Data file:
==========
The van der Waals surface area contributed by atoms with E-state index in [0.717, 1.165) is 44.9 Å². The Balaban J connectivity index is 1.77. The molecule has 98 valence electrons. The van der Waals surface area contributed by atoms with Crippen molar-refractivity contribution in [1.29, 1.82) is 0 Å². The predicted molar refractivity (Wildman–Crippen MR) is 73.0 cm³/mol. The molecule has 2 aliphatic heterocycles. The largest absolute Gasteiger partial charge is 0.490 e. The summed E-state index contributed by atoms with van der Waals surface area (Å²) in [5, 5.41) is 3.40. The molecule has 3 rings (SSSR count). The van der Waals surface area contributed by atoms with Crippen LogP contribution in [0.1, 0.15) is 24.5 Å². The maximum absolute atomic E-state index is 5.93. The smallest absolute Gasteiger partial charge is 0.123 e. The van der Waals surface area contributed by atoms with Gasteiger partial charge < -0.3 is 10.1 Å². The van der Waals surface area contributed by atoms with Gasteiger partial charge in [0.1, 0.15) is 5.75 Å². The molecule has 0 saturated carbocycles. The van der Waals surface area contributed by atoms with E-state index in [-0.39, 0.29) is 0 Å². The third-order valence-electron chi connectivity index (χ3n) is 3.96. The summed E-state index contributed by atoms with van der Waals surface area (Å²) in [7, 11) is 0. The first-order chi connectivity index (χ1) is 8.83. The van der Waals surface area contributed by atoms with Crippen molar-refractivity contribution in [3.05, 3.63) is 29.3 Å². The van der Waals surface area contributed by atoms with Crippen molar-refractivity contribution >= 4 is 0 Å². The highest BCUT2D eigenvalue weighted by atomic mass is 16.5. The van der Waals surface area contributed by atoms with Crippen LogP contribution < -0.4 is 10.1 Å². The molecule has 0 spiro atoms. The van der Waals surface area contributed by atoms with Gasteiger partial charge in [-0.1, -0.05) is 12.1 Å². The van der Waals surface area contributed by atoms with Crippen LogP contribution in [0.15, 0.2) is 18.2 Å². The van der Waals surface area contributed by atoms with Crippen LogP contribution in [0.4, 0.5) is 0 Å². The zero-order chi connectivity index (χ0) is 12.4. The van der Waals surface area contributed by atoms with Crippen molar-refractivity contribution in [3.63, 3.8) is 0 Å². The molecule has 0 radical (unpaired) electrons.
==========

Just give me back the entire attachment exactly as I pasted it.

The van der Waals surface area contributed by atoms with E-state index in [0.717, 1.165) is 44.9 Å². The Balaban J connectivity index is 1.77. The molecule has 98 valence electrons. The van der Waals surface area contributed by atoms with Crippen molar-refractivity contribution in [1.29, 1.82) is 0 Å². The predicted molar refractivity (Wildman–Crippen MR) is 73.0 cm³/mol. The molecule has 2 aliphatic heterocycles. The largest absolute Gasteiger partial charge is 0.490 e. The summed E-state index contributed by atoms with van der Waals surface area (Å²) in [5, 5.41) is 3.40. The molecule has 3 rings (SSSR count). The van der Waals surface area contributed by atoms with Crippen LogP contribution in [0.1, 0.15) is 24.5 Å². The maximum absolute atomic E-state index is 5.93. The smallest absolute Gasteiger partial charge is 0.123 e. The van der Waals surface area contributed by atoms with Gasteiger partial charge < -0.3 is 10.1 Å². The van der Waals surface area contributed by atoms with Gasteiger partial charge in [0.1, 0.15) is 5.75 Å². The molecule has 0 saturated carbocycles. The van der Waals surface area contributed by atoms with E-state index in [-0.39, 0.29) is 0 Å². The third-order valence-electron chi connectivity index (χ3n) is 3.96. The summed E-state index contributed by atoms with van der Waals surface area (Å²) in [7, 11) is 0. The first-order chi connectivity index (χ1) is 8.83. The van der Waals surface area contributed by atoms with Crippen molar-refractivity contribution in [3.05, 3.63) is 29.3 Å². The van der Waals surface area contributed by atoms with Crippen molar-refractivity contribution >= 4 is 0 Å². The highest BCUT2D eigenvalue weighted by atomic mass is 16.5. The van der Waals surface area contributed by atoms with Crippen LogP contribution < -0.4 is 10.1 Å². The molecule has 0 spiro atoms. The van der Waals surface area contributed by atoms with Gasteiger partial charge in [-0.1, -0.05) is 12.1 Å². The van der Waals surface area contributed by atoms with Crippen LogP contribution in [0.15, 0.2) is 18.2 Å². The van der Waals surface area contributed by atoms with Crippen LogP contribution in [0.4, 0.5) is 0 Å². The zero-order chi connectivity index (χ0) is 12.4. The van der Waals surface area contributed by atoms with Crippen molar-refractivity contribution in [3.63, 3.8) is 0 Å². The molecule has 0 radical (unpaired) electrons.